> model like 'lmer(response ~ vegtreat * gappos2 + (Block|TreeId))' might be
> a
> good place to start, though I make no guarantees here, particularly since I
> am more familiar with nlme, being somewhat of a beginner myself with mixed
> models. Perhaps an even better place to start would be to take the mean
> response at each combination of Treatment X GapPosition X Block, and play
> with the simple linear model lm(Treatment * gappos2).
>
> Good luck,
> -Seth W. Bigelow
>
>
>
>
>
>
>
> -----Original Message-----
> From: r-sig-mixed-models-bounces@r-project.org
> [mailto:r-sig-mixed-models-bounces@r-project.org] On Behalf Of Nathan
> Eustis
> Rutenbeck
> Sent: Monday, January 07, 2013 12:14 PM
> To: r-sig-mixed-models@r-project.org
> Subject: [R-sig-ME] Fwd: Assigning random effects
>
> My apologies, I am forwarding this corrected message:
>
>
> Hi mixed model masters,
>
> Forgive what may be a relatively elementary, yet overly detailed question
> regarding model specification. I am attempting to use lmer() to model
> photosynthetic gas exchange data for two tree species, white spruce and
> trembling aspen across forest gap positions and for two vegetation
> treatments. The experimental design is a replicated block design as
> follows:
>
> -In each of two blocks (A and B) there are four experimental harvest gaps.
> Three gaps were used for this study, one in the B block and two in the A
> block.
>
> -Within each gap there are nine transects. Five of these transects were
> chosen for this study, three in the block B gap and one in each of the gap
> A
> blocks. One of two vegetation management treatments were randomly assigned
> to each transect, a release and a sprout treatment. As I understand it,
> there are therefore replications of vegetation treatment within each block,
> but not within each gap.
>
> -Within each transect, four positions within the gap were delineated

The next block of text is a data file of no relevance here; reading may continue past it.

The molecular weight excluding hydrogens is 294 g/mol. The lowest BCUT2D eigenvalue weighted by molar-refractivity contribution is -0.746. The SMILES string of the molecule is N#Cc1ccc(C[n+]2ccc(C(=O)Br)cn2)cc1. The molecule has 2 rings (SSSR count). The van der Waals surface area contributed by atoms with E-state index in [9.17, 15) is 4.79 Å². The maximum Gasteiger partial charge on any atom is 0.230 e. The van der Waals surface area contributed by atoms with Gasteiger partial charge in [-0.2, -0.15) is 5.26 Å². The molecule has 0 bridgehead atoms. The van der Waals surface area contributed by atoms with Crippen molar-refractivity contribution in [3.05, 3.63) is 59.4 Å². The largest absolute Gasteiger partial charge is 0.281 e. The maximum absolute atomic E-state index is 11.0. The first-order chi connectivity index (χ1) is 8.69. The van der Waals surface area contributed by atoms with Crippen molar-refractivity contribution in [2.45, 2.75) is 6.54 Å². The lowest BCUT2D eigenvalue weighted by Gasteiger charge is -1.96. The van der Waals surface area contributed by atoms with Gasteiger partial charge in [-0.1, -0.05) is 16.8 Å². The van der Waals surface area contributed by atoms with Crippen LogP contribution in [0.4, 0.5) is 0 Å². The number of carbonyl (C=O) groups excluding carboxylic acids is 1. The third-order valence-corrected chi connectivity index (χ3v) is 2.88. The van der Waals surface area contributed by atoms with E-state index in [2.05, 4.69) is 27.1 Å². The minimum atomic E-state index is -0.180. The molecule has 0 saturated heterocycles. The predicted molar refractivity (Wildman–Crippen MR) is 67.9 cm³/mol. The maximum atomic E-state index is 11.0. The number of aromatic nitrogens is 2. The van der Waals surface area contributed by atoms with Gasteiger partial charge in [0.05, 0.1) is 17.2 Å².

> (understory, southern edge, center, northern edge) and at each gap position
> 6 individuals of each species were sampled. Because of data logging errors,
> however, in actuality there are between 2 and 12 samples at each gap
> position (originally there were five gap positions, but two were combined
> in
> order to avoid cell-values of zero in the experimental design).
>
> -For each individual, a series of gas exchange measurements were made (net
> assimilation, evapotranspiration, and water-use efficiency) at two
> different
> light levels. Note that I transformed the response variables in order to
> improve normality of residual error.
>
> I am therefore building a series of models - for each gas exchange
> measurement, for each of the two species, for each of the two light levels.
> For each model, I wish to perform hypothesis tests on the significance of
> fixed-effects *vegetation treatment *and *gap position *for the mean of the
> response variable (e.g. net assimilation). My question regards the correct
> method of assigning random effects within these models. From my
> perspective,
> there are several levels of random effects that could potentially be
> included: block, gap, transect, gap position, and individual tree, since
> each of these levels represents some component of additional environmental
> or genetic variability that I am not modelling explicitly with the
> fixed-effects. An example of what I have been doing follows:
>